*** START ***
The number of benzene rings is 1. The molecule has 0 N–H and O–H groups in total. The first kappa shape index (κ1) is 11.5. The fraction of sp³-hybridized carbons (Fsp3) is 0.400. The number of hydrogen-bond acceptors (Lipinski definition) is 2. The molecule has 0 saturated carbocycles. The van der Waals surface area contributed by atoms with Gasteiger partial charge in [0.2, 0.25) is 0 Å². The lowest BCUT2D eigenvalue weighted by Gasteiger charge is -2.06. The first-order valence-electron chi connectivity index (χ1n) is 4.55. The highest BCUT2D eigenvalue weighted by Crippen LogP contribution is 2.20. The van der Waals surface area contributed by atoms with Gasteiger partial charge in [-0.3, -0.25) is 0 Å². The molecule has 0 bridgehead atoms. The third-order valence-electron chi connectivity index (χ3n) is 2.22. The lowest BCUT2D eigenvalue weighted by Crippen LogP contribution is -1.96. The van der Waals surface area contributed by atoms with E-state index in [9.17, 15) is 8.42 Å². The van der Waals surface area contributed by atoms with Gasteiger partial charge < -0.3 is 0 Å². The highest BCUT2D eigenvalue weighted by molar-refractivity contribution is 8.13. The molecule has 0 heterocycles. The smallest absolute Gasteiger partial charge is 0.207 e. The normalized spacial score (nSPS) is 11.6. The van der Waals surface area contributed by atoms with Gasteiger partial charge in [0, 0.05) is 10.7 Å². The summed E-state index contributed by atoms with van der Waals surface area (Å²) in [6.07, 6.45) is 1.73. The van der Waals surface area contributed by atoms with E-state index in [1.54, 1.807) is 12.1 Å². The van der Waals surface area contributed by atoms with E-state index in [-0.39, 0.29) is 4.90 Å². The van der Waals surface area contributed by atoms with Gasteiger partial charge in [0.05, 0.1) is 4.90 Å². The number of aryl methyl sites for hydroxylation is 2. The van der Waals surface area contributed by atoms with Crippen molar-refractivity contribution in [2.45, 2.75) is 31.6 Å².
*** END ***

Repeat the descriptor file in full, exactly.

The number of benzene rings is 1. The molecule has 0 N–H and O–H groups in total. The first kappa shape index (κ1) is 11.5. The fraction of sp³-hybridized carbons (Fsp3) is 0.400. The number of hydrogen-bond acceptors (Lipinski definition) is 2. The molecule has 0 saturated carbocycles. The van der Waals surface area contributed by atoms with Gasteiger partial charge in [0.2, 0.25) is 0 Å². The lowest BCUT2D eigenvalue weighted by Gasteiger charge is -2.06. The first-order valence-electron chi connectivity index (χ1n) is 4.55. The highest BCUT2D eigenvalue weighted by Crippen LogP contribution is 2.20. The van der Waals surface area contributed by atoms with Gasteiger partial charge in [-0.3, -0.25) is 0 Å². The molecule has 0 bridgehead atoms. The third-order valence-electron chi connectivity index (χ3n) is 2.22. The lowest BCUT2D eigenvalue weighted by Crippen LogP contribution is -1.96. The van der Waals surface area contributed by atoms with E-state index in [9.17, 15) is 8.42 Å². The van der Waals surface area contributed by atoms with Gasteiger partial charge < -0.3 is 0 Å². The highest BCUT2D eigenvalue weighted by molar-refractivity contribution is 8.13. The molecule has 0 heterocycles. The smallest absolute Gasteiger partial charge is 0.207 e. The normalized spacial score (nSPS) is 11.6. The van der Waals surface area contributed by atoms with Gasteiger partial charge in [0, 0.05) is 10.7 Å². The summed E-state index contributed by atoms with van der Waals surface area (Å²) in [6.07, 6.45) is 1.73. The van der Waals surface area contributed by atoms with E-state index in [1.54, 1.807) is 12.1 Å². The van der Waals surface area contributed by atoms with E-state index in [-0.39, 0.29) is 4.90 Å². The van der Waals surface area contributed by atoms with Gasteiger partial charge in [0.05, 0.1) is 4.90 Å². The number of aryl methyl sites for hydroxylation is 2. The van der Waals surface area contributed by atoms with Crippen molar-refractivity contribution in [2.45, 2.75) is 31.6 Å².